Archive for January, 2020
I still don’t get your point that when we forgive a person then we try to see them in a positive light. Why can’t we just be indifferent toward that person?
We need to think of forgiveness as a process that is imperfect. We often start with negative feelings toward a person who has been deeply unjust to us. This can change to the indifference which you suggest. Eventually, this can transform to a small amount of compassion and even develop into a sense of agape love, or a love that is in service to the other for that person’s own sake. From the perspective of Aristotelian philosophy, there is an essence or a perfect bottom-line to what forgiveness is in its ideal state. That essence, as I explain in my book, The Forgiving Life, is agape love toward the one who was hurtful. Defining the essence of forgiving as agape love does not mean that all who forgive reach this endpoint. Yet, it is important to know the endpoint so we know the ultimate goal toward which we are striving. Knowing this ideal endpoint is important as we practice any virtue, whether it is forgiveness or justice or courage or patience, as examples.
For additional information, see The Four Phases of Forgiveness.
As I look out the window of the hotel in downtown London, awaiting a flight soon to the Middle East, I see a bustling populace moving quickly……except for one man who is shuffling along slowly, quite in contrast to the others. As I watch, he stops, faces a passerby, and obviously is asking for funds. He is ignored. He shuffles a few more steps, approaches another, and is met with the same non-response.
His pattern is repeated over and over. I counted at least 15 approaches and 15 rejections. He then disappeared from view. I think he was invisible to many that day, even to those who were within view of him.
How we bristle when rejected by a co-worker who is not showing respect today or by others who do not share our goals. The man, refused by others over and over, probably felt wounded by the rejections.
The dear man in London was continuously rebuffed, and he kept trying……until after awhile he simply stopped asking. This sequence of approach-and-avoidance reminds me of Ralph McTell’s now classic song, Streets of London (originally released in 1969 and re-released in 2017):
Have you seen the old man
In the closed-down market
Kicking up the paper,
With his worn out shoes?
In his eyes you see no pride
Hand held loosely at his side
Yesterday’s paper telling
In the all-night cafe
At a quarter past eleven,
Same old man sitting there on his own
Looking at the world
Over the rim of his teacup,
Each tea lasts an hour
Then he wanders home alone……
In our winter city,
The rain cries a little pity
For one more forgotten hero
And a world that doesn’t care.
The word “forgotten” catches my attention. That was the exact word used by imprisoned people serving life sentences with whom we spoke over a month ago. “Once you are here [in a maximum-security prison],” one gentleman explained to me, “you are forgotten.”
The forgotten people……
Yet, our forgiveness studies have taught me this: All people, regardless of circumstance, have inherent or built-in worth. The man, so continually rejected today on the street in London, has as much worth as the royalty in the palace. The one in maximum security prison for life has as much worth as the warden.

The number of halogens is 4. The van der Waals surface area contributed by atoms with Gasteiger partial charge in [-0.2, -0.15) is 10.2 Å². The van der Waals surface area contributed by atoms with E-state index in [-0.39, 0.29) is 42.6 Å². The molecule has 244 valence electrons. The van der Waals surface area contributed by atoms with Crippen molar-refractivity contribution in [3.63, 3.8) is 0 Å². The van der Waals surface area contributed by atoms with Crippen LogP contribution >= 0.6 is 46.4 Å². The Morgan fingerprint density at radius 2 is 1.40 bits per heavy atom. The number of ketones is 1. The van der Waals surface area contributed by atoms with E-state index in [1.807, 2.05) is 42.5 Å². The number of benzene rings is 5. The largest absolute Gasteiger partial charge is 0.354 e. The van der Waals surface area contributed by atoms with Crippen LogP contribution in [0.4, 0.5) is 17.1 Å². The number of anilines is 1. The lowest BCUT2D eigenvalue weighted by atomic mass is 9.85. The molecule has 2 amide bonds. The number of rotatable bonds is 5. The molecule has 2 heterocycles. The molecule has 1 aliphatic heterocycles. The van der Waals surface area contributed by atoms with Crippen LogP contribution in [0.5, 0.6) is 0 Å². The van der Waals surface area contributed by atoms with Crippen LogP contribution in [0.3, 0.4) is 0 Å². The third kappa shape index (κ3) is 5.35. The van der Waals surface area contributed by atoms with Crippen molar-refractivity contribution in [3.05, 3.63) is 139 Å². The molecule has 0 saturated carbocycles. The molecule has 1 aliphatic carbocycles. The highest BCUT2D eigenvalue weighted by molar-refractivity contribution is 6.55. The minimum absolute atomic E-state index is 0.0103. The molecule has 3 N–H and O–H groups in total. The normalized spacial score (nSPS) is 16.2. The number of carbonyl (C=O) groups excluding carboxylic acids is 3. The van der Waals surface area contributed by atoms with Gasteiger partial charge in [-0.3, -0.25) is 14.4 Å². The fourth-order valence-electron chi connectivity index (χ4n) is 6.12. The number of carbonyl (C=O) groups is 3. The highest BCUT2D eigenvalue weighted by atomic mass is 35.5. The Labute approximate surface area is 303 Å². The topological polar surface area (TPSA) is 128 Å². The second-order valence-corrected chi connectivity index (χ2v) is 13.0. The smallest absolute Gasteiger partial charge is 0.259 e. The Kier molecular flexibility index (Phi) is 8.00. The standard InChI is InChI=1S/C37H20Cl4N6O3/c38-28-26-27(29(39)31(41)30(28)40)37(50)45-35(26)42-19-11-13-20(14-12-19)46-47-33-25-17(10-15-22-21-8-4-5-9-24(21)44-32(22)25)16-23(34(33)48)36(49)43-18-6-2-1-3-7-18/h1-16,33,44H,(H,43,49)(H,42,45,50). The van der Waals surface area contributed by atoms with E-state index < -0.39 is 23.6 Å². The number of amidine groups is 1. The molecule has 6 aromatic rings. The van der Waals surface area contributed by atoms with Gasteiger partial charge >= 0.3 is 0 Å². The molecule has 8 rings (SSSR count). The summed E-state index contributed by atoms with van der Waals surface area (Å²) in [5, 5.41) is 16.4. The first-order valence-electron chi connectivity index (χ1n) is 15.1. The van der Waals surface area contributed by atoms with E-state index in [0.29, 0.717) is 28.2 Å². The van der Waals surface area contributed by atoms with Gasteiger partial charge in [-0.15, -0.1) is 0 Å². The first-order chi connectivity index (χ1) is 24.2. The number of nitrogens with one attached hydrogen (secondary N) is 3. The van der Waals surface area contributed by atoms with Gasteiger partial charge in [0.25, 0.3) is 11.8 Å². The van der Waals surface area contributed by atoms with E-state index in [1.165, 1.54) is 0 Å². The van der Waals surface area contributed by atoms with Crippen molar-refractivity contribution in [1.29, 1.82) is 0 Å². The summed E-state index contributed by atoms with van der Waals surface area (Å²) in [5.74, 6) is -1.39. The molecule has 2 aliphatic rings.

And in all likelihood, many of “the forgotten people” have stories to tell us of how they, themselves, were mistreated prior to their current plight. They have stories that include their own particular kind of pain, heartache, feelings that are part of the human condition. We need to hear those stories, to acknowledge their unique pain, their responses to that pain, and offer those suffering injustices from the past a chance to forgive. The forgiveness, for some, might be life changing as our science over the past three decades has shown for others.
We must not let forgiveness be the forgotten virtue.
We must not let the homeless and the imprisoned be the forgotten people.
The prominence of forgiveness and forgiveness therapy in the field of psychology over the past few decades has been well-documented in the scientific literature. Also well documented has been the pioneering and groundbreaking forgiveness work of Dr. Robert Enright within that movement. Here are pertinent milestones:
In March of 2014, we posted a reflection here in which we encouraged you to grow in love as your legacy of 2014.
The challenge was this: Give love away as your legacy of 2014.
We challenged you again in 2015…..and 2016……and we kept going.
Our challenge to you now is this: Give love away as your legacy of 2020.
One way to start is by looking backward at one incident of 2019. Please think of one incident with one person in which you were loved unconditionally, perhaps even surprised by a partner or a parent or a caring colleague.
Think of your reaction when you felt love coming from the other and you felt love in your heart and the other saw it in your eyes. What was said? How were you affirmed for whom you are, not necessarily for something you did? What was the other’s heart like, and yours?
Can you list some specific, concrete ways in which you have chosen love over indifference? Love over annoyance? If so, what are those specifics and how are they loving? We ask because 2020 is just beginning. When it is January 1, 2021, and you look back on the year 2020, what will you see? Now is your chance to put more love in the world.
Tempus fugit. Your good will, free will, and strong will can point to a year of more love…..and the clock is ticking.